Wednesday, May 18, 2011

Wild Horses, Wild Dreams – Lindy Hough

Wild Horses, Wild Dreams collects the poetry of Lindy Hough, founder of the magazine Io and North Atlantic Books.  The poems range from 1971 to 2010, so we get the opportunity to look at an entire writing career.  In her preface, Hough mentions Ezra Pound, H.D. and William Carlos Williams as influences.  I do see the similarities, to H.D. in her early work and Williams in the later.  Here I think Hough comes up short for the same reason that Williams does.  Her poetry is often simply the stuff of everyday observation.  I am reminded of someone—not necessarily a poet—chatting to me about what she has been up to since I last saw her.  Her poetry is better than Williams’s, and we are spared notes left on refrigerators and “Dude, that wheelbarrow is so cool,” but I often found myself waiting for the poetry to start. Her titular piece, for instance, begins

     Jacqueline moved onto land
     where a heard of horses already lived

     It became obvious they were no one’s,
     had drifted up and down this coast
     for years, a bother to many.
     They were not a bother to her.

She continues for pages with the same MO: chatting about the horses.

     They stick around near the water’s edge.
     J’s gotten good fences so they don’t straggle
     down onto the highway, get themselves killed,
     her sued.

     They big eyes are serious.  They look at you with no
     guile.  That’s why she loves them.

A few poems degenerates into polemics, which again I can best imagine a friend delivering over coffee:

     Because the gun lobby is unopposed
     Because Charlton Heston played Moses,
     standing on the mountain with the flowing beard,
     arms uplifted, holding the Ten Commandments
     People see him as The God of Guns
     like his tough western persona which
     gives authority to the concept of a citizen’s
     “right to bear arms”, an idea left over from 1776.
     They contribute to the NRA
     thinking only of defending themselves.
     We’re the only industrialized nation
     in the world with such a lack of
     gun control.  Most European countries
     don’t allow guns in their borders.

That last stanza particularly seems to escape any definition as “poetry”.

Nevertheless, Hough gets much more lyrical when she gets less political.  Her earlier poems have a kind of eerie dreaminess at times:

     What she already knows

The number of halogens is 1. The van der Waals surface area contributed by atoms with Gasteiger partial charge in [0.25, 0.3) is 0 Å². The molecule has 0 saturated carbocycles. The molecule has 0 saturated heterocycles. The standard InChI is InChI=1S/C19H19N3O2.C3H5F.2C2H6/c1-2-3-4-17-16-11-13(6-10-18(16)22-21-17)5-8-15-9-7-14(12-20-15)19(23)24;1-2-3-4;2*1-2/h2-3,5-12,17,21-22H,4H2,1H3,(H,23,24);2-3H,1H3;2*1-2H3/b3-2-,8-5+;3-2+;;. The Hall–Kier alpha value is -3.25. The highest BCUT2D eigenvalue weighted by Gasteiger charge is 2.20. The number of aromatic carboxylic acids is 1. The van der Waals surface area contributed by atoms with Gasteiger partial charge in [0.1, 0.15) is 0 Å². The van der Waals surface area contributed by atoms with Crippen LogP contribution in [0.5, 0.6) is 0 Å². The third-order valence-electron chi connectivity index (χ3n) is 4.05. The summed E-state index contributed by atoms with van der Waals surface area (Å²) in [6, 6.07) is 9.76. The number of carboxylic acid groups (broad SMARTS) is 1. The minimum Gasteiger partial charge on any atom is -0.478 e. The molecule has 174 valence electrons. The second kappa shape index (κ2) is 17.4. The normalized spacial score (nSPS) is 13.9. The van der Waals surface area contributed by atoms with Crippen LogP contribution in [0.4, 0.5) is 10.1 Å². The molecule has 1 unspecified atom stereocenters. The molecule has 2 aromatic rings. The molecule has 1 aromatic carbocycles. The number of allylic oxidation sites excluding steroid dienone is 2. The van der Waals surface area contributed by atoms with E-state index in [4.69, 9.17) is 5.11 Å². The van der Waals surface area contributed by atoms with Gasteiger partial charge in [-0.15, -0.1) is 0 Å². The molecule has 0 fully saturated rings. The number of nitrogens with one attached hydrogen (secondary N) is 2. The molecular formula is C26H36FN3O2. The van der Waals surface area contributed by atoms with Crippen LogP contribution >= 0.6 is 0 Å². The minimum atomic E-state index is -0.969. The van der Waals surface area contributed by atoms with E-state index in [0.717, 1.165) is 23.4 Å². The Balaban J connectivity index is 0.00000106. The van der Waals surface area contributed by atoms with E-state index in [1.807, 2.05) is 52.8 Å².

is a rich tangle
     of possibility.

     Threading through
     the lover’s hair,
     knot by knot,

     living with him to unravel
     the sequel to the mermaids.
     Not always searching.

One poem I particularly enjoyed was “Seeing: To the Mailmen”, which I’ll put here in its entirety.  I felt from this poem a sense of structure, image, complex metaphor and focus.

     I would wish, growing up
     in a round dance
     that if I made a picture
     you would not dilute, ex-
     tend, wash further
     the colors beyond the border.

     You would stop the eye there
     and he sense given to the eye
     by the eye; the colors therein
     and not extend.

     Even so, it would not be enough.
     The picture would have to sing, not only
     be seen; as an ocean or a far off
     coyote is heard, the eye seeing
     and the ear listening, breath & pulse
     of the joy of living pushing out
     though the chest and throat
     to the world.  Keep coyote
     particularly in mind: full white chest,
     head thrown back to the moon, his howl
     a statement to all and the heavens—
     outlasting Geronimo, the lion, the red wolf—
     I am here.  Know that I still exist.

     A decent wish.  Hoping for
     a decent pleasure,
     for the seer, whether watching
     or hearing or reading,
     loving or unloving.

As I was reading this collection, thinking about Hough’s style and topics, I came across one poem I found fascinating because it considers exactly this.  In “The Poet’s Métier” Hough asks what her style might be called.  She responds, “I am a cat on a fence…  There’s a skittering between my eyelids, a sort of imbalance only righted walking very carefully along a fence, & then down another, and another.”  In the poem she wonders how to classify her style, and whether her uncertainty indicates that “it engages me but no one else.”  Her conclusion: “I’d rather be a cat, walking successive winding fences, silent and moonstruck.”

I find this an apt metaphor, and salute her for her candor.  Her poems do wander like a cat on a fence, and like a cat, no plan or purpose is necessary other than to be a cat.  If you feel compelled to follow a cat on its perambulations, this collection may well be for you.

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